Universities are more than just the sum of their parts. Laurentian University’s dire news last week has devastated faculty and staff and had ripple effects across the country. The cuts, with 100 professors losing their jobs and many of the university’s programs being eliminated, are all too familiar for many academic staff and faculty.
Sudbury, Ontario, is a city with a long mining history, from a Canadian Pacific Rail stopover to the discovery of nickel, which helped fueled its future. It has been a famous stop for foreign dignitaries. King George VI and Queen Elizabeth visited in 1939, and Prince Charles and Diana visited in 1991. But much of its recent history has been shaped by the presence of its post-secondary education.
Laurentian University and Sudbury attract a diversity of students, from francophone Canadians to Indigenous youth. The university is home to many unique and tailored programs. One of them is the Indigenous Studies program at the University of Sudbury, a federated university on the Laurentian campus impacted by the April 1 cuts. When the cuts were announced, there were fears that the Indigenous Studies program would be affected, and what it could mean for students and staff connected to the program. Laurentian has since made an agreement to preserve the courses, but the agreement provides only for the courses to be given once, in the spring. University cuts impact more than just the people employed and the programs offered within the university. The ripple effects are endless.
Academics across Canada are not immune to the fate of Laurentian faculty. But the Laurentian cuts are a canary in the coal mine for all of us, not just academics. In an economic downturn and post-pandemic world, education is the key. Universities generate the talent that leads to innovation and wealth. Universities stimulate the economy, create jobs, train and educate leaders, and are beacons for innovation.
Why, then, do we continue to allow major cuts to the very institutions that support and grow our economy?
How, then, do we address the persistent and pervasive cuts across the country to post-secondary education? There are a few areas of priority:
One key issue is that the politics of the day dictates actions taken, based largely on perception more than fact. In Alberta, the provincial government has made massive cuts to post-secondary education in its two recent budget announcements. Alberta isn’t alone. In Ontario and Manitoba, post-secondary institutions have faced drastic cuts as well, even before COVID-19.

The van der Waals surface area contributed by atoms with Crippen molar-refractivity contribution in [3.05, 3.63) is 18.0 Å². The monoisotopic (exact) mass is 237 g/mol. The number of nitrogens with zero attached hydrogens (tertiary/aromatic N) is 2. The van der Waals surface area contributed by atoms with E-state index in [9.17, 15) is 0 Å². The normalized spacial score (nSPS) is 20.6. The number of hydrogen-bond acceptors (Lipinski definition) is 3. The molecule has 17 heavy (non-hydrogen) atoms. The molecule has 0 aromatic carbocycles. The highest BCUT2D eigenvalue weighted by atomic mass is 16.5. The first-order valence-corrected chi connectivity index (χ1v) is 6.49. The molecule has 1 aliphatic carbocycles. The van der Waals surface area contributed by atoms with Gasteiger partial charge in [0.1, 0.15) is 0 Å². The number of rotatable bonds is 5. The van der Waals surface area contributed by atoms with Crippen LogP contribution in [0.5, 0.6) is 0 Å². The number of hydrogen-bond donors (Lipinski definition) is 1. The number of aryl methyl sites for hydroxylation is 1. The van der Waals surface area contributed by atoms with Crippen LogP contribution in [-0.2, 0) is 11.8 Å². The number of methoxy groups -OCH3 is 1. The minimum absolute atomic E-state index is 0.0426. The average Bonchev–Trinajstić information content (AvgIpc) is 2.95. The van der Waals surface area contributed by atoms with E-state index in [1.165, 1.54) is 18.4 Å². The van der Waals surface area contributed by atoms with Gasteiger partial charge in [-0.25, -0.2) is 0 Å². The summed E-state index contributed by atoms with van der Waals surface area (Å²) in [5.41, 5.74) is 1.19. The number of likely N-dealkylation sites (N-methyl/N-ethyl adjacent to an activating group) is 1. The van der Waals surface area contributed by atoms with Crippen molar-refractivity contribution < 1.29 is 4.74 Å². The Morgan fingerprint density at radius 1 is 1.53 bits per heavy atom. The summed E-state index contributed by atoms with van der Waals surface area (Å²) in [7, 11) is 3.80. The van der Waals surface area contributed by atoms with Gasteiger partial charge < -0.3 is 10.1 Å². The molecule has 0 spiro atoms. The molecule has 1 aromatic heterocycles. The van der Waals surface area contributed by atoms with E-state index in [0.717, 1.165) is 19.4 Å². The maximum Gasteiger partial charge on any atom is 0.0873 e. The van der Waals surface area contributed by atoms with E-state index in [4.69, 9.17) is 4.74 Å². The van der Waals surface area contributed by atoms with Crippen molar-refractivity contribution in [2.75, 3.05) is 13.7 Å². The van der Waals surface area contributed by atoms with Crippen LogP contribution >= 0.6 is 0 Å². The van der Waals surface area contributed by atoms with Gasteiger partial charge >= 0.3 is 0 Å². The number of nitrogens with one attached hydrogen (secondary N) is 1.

Look closely, and you’ll find that funding, or lack thereof, for post-secondary education tends to walk a precarious line. Conservatives, Liberals, NDPs, Greens and the Bloc all have party-based stances on university funding. Depoliticizing university funding and basing decisions on facts rather than political sentiment are key to levelling the playing field of university funding decisions.
In short, there is no better way to limit performance and productivity than by requiring that we measure it.The Functionary
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On another level, the new and largely misguided focus on performance outcomes has stifled academic research culture. Early in 2019, the Ontario government made drastic cuts to university funding and tied funding to performance outcomes. Alberta has followed suit, announcing performance-based metrics for university funding. The idea of performance-based metrics for universities has been around for a while but has gained steam as of late around the world. This approach has been shown to have the counter-effect of its intention, leading to lower productivity and narrowed innovations both in teaching and research. There is no better example than the U.K.’s Research Excellence Framework (REF), an audit-based performance-driven system that has garnered significant criticism. It has been argued that REF is a costly program that diminishes collegiality and innovation by creating narrow definitions of success and minimizing the importance of collaborative research.
These performance-based systems are rooted in archaic definitions of research success dominated by a largely white and male-centric articulation of excellence. This is seen through evaluation panels that are dominated by largely non-diverse reviewers, and performance metrics that skew priorities, and diminish opportunities for marginalized and racialized groups.
In short, there is no better way to limit performance and productivity than by requiring that we measure it.
Lastly, until decision-makers and the general public recognize the importance and value that universities play in our communities and economies, we don’t stand a chance of saving them.
Universities are deep contributors to the community. In many cities across Canada, universities create jobs, are cultural beacons in the architecture of the city, and bring arts, athletics, conferences and other events to the community, further stimulating the economy. Faculty, staff and students volunteer and give back to the communities they serve. Universities are associated with increased economic growth not just for the cities in which they are situated. The effect spills over into neighbouring regions. Recent analysis of data shows that universities raise future GDP per capita and boost innovation.
So how do you stop the bleeding wound made by persistent and pervasive cuts to our academic institutions? Citizens must recognize the power and importance of universities in their cities and communities. Decision-makers must remove the politics from funding decisions around post-secondary institutions. Leaders must recognize the value of post-secondary education in stabilizing the economy and driving innovation.
The cuts at Laurentian University aren’t the first we’ve seen, and they won’t be the last. Now is the time to rethink our collective connection to the universities in the cities we call home.